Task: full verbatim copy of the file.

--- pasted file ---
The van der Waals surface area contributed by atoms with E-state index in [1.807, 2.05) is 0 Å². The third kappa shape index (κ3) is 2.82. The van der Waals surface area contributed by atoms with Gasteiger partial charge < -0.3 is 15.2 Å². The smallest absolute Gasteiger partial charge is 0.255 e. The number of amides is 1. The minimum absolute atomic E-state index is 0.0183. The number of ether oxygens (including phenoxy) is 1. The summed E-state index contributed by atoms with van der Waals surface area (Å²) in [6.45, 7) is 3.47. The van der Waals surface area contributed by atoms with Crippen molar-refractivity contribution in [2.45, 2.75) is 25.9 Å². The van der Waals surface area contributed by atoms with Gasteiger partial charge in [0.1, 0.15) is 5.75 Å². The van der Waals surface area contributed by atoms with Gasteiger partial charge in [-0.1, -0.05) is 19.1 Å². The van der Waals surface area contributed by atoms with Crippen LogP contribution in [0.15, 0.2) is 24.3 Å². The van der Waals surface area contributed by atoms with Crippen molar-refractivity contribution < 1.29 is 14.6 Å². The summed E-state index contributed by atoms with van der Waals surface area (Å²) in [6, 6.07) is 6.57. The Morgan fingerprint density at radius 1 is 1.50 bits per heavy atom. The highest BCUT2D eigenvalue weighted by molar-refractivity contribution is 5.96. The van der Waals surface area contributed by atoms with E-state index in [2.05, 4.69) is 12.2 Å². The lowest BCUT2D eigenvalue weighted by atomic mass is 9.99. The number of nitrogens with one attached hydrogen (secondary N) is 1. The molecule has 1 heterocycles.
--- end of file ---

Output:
The van der Waals surface area contributed by atoms with E-state index in [1.807, 2.05) is 0 Å². The third kappa shape index (κ3) is 2.82. The van der Waals surface area contributed by atoms with Gasteiger partial charge < -0.3 is 15.2 Å². The smallest absolute Gasteiger partial charge is 0.255 e. The number of amides is 1. The minimum absolute atomic E-state index is 0.0183. The number of ether oxygens (including phenoxy) is 1. The summed E-state index contributed by atoms with van der Waals surface area (Å²) in [6.45, 7) is 3.47. The van der Waals surface area contributed by atoms with Crippen molar-refractivity contribution in [2.45, 2.75) is 25.9 Å². The van der Waals surface area contributed by atoms with Gasteiger partial charge in [0.1, 0.15) is 5.75 Å². The van der Waals surface area contributed by atoms with Gasteiger partial charge in [-0.1, -0.05) is 19.1 Å². The van der Waals surface area contributed by atoms with Crippen LogP contribution in [0.15, 0.2) is 24.3 Å². The van der Waals surface area contributed by atoms with Crippen molar-refractivity contribution < 1.29 is 14.6 Å². The summed E-state index contributed by atoms with van der Waals surface area (Å²) in [6, 6.07) is 6.57. The Morgan fingerprint density at radius 1 is 1.50 bits per heavy atom. The highest BCUT2D eigenvalue weighted by molar-refractivity contribution is 5.96. The van der Waals surface area contributed by atoms with E-state index in [2.05, 4.69) is 12.2 Å². The lowest BCUT2D eigenvalue weighted by atomic mass is 9.99. The number of nitrogens with one attached hydrogen (secondary N) is 1. The molecule has 1 heterocycles.